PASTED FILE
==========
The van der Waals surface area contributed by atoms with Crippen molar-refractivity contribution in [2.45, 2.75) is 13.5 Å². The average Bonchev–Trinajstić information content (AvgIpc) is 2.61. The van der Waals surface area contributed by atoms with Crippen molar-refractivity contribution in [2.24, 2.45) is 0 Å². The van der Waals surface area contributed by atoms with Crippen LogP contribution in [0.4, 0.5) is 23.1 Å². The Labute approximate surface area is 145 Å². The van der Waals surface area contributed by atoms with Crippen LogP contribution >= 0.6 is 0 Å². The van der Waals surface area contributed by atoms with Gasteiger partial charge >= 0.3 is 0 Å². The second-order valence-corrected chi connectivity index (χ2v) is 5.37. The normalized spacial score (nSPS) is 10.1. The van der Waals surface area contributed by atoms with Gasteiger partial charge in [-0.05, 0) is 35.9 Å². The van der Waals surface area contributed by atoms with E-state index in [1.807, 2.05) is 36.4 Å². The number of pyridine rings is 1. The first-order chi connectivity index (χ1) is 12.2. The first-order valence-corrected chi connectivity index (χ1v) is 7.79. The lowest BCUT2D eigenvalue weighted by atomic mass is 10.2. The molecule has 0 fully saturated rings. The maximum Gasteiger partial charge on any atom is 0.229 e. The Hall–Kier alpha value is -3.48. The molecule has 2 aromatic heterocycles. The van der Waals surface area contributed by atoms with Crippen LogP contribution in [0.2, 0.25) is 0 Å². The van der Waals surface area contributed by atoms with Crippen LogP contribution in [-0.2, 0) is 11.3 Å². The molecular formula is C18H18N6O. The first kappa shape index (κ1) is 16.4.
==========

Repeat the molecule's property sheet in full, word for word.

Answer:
The van der Waals surface area contributed by atoms with Crippen molar-refractivity contribution in [2.45, 2.75) is 13.5 Å². The average Bonchev–Trinajstić information content (AvgIpc) is 2.61. The van der Waals surface area contributed by atoms with Crippen molar-refractivity contribution in [2.24, 2.45) is 0 Å². The van der Waals surface area contributed by atoms with Crippen LogP contribution in [0.4, 0.5) is 23.1 Å². The Labute approximate surface area is 145 Å². The van der Waals surface area contributed by atoms with Crippen LogP contribution >= 0.6 is 0 Å². The van der Waals surface area contributed by atoms with Gasteiger partial charge >= 0.3 is 0 Å². The second-order valence-corrected chi connectivity index (χ2v) is 5.37. The normalized spacial score (nSPS) is 10.1. The van der Waals surface area contributed by atoms with Gasteiger partial charge in [-0.05, 0) is 35.9 Å². The van der Waals surface area contributed by atoms with E-state index in [1.807, 2.05) is 36.4 Å². The number of pyridine rings is 1. The first-order chi connectivity index (χ1) is 12.2. The first-order valence-corrected chi connectivity index (χ1v) is 7.79. The lowest BCUT2D eigenvalue weighted by atomic mass is 10.2. The molecule has 0 fully saturated rings. The maximum Gasteiger partial charge on any atom is 0.229 e. The Hall–Kier alpha value is -3.48. The molecule has 2 aromatic heterocycles. The van der Waals surface area contributed by atoms with Crippen LogP contribution in [0.2, 0.25) is 0 Å². The van der Waals surface area contributed by atoms with Crippen LogP contribution in [-0.2, 0) is 11.3 Å². The molecular formula is C18H18N6O. The first kappa shape index (κ1) is 16.4.